Men do not fail; they give up trying.
Elihu Root

And worse, they fail to try again...danged ol' under-achieving socialists.

We have war when at least one of the parties to a conflict wants something more than it wants peace.
Jeane Kirkpatrick

And when what they want is not tangible, such as the soul of the infidel...what then, tit for tat? Soul, for eternal soul? Eye, for spite-filled eye? War exists as long as the devil believes one singular soul is left that can be turned from righteousness. And what is righteousness? That eternal attempt to gain a peace that only exists in total on the "other side"; a place where evil has no home. It is an attempt won only by fighting vehemently to bring some semblance of that peace to a world seemingly run by a soul-consuming devil and existing here just shy and short of heaven's bright shore.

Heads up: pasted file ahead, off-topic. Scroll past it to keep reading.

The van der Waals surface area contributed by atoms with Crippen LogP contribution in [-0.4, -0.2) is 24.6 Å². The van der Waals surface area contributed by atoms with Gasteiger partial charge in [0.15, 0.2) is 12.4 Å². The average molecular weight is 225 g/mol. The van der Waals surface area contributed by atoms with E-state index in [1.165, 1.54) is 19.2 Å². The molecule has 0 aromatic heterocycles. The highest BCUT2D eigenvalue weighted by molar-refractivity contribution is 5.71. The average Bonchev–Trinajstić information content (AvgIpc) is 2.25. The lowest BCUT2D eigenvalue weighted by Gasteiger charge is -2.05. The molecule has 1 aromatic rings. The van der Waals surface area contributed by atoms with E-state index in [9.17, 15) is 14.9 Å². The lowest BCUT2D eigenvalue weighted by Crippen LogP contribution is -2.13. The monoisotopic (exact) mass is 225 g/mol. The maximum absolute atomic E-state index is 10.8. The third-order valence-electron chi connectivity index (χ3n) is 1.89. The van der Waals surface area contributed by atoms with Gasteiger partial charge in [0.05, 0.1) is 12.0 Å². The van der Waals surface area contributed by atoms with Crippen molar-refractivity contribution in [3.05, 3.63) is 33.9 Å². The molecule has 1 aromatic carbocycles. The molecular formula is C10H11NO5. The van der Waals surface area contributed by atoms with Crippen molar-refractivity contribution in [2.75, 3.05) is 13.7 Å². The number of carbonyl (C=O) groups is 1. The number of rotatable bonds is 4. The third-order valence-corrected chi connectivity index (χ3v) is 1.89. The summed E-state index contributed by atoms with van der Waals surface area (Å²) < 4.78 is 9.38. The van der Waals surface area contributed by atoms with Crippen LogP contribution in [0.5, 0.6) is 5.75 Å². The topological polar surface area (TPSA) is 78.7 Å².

There are a few brave souls left who will fight like hell for an impure and clouded reflection of heaven's peace right here on earth. To they alone belong the victory that is heaven's ever-lasting peace."

We shall defend our island, whatever the cost may be, we shall fight on the beaches, we shall fight on the landing grounds, we shall fight in the fields and in the streets, we shall fight in the hills; we shall never surrender.
Winston Churchill

Uh, best of luck to all you socialists out there. Happy hunting!

Tuesday, October 16, 2007

Thoughts about Language...

... or why there are no good Soviet poets.

Ever since college I have believed that the only two things the world does well anymore are lust and despair. All "art" as such which is any good seems to be based on either or both of those strong emotions. The many nostalgic poems, like the ones I try to write, are a part of that despair.

But look at Gerard Manley Hopkins
GLORY be to God for dappled things—
For skies of couple-colour as a brinded cow;
For rose-moles all in stipple upon trout that swim;
Fresh-firecoal chestnut-falls; finches’ wings;
Landscape plotted and pieced—fold, fallow, and plough;